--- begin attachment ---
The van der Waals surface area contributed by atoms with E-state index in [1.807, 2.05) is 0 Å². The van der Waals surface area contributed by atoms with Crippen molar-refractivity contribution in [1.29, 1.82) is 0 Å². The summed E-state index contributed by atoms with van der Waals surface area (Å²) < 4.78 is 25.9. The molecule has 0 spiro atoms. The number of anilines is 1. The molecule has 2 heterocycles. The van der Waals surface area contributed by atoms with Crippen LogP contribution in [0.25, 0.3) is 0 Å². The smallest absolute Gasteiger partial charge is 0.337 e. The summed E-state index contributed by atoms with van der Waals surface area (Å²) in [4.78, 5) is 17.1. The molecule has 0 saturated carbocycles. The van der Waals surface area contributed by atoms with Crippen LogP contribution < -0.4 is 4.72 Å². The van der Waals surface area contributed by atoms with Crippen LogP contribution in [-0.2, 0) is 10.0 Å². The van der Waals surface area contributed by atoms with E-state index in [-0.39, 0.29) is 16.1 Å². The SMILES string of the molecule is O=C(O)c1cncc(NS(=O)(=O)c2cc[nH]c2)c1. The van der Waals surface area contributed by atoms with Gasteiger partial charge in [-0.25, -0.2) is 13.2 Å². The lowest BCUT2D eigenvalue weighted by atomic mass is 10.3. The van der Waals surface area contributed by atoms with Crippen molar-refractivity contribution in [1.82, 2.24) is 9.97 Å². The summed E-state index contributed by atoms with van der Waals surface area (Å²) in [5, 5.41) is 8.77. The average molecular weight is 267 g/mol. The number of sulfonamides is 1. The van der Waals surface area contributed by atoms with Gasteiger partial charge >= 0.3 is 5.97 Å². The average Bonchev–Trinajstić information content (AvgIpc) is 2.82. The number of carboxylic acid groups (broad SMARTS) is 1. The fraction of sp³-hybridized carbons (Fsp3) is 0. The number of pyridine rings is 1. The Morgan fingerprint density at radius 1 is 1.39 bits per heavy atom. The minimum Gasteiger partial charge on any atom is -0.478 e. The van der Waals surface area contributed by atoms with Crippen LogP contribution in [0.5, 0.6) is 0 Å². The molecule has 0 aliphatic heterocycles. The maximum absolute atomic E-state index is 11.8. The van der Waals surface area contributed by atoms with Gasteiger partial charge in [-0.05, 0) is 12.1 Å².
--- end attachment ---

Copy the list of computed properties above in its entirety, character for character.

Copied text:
The van der Waals surface area contributed by atoms with E-state index in [1.807, 2.05) is 0 Å². The van der Waals surface area contributed by atoms with Crippen molar-refractivity contribution in [1.29, 1.82) is 0 Å². The summed E-state index contributed by atoms with van der Waals surface area (Å²) < 4.78 is 25.9. The molecule has 0 spiro atoms. The number of anilines is 1. The molecule has 2 heterocycles. The van der Waals surface area contributed by atoms with Crippen LogP contribution in [0.25, 0.3) is 0 Å². The smallest absolute Gasteiger partial charge is 0.337 e. The summed E-state index contributed by atoms with van der Waals surface area (Å²) in [4.78, 5) is 17.1. The molecule has 0 saturated carbocycles. The van der Waals surface area contributed by atoms with Crippen LogP contribution < -0.4 is 4.72 Å². The van der Waals surface area contributed by atoms with Crippen LogP contribution in [-0.2, 0) is 10.0 Å². The van der Waals surface area contributed by atoms with E-state index in [-0.39, 0.29) is 16.1 Å². The SMILES string of the molecule is O=C(O)c1cncc(NS(=O)(=O)c2cc[nH]c2)c1. The van der Waals surface area contributed by atoms with Gasteiger partial charge in [-0.25, -0.2) is 13.2 Å². The lowest BCUT2D eigenvalue weighted by atomic mass is 10.3. The van der Waals surface area contributed by atoms with Crippen molar-refractivity contribution in [1.82, 2.24) is 9.97 Å². The summed E-state index contributed by atoms with van der Waals surface area (Å²) in [5, 5.41) is 8.77. The average molecular weight is 267 g/mol. The number of sulfonamides is 1. The van der Waals surface area contributed by atoms with Gasteiger partial charge >= 0.3 is 5.97 Å². The average Bonchev–Trinajstić information content (AvgIpc) is 2.82. The number of carboxylic acid groups (broad SMARTS) is 1. The fraction of sp³-hybridized carbons (Fsp3) is 0. The number of pyridine rings is 1. The Morgan fingerprint density at radius 1 is 1.39 bits per heavy atom. The minimum Gasteiger partial charge on any atom is -0.478 e. The van der Waals surface area contributed by atoms with Crippen LogP contribution in [0.5, 0.6) is 0 Å². The molecule has 0 aliphatic heterocycles. The maximum absolute atomic E-state index is 11.8. The van der Waals surface area contributed by atoms with Gasteiger partial charge in [-0.05, 0) is 12.1 Å².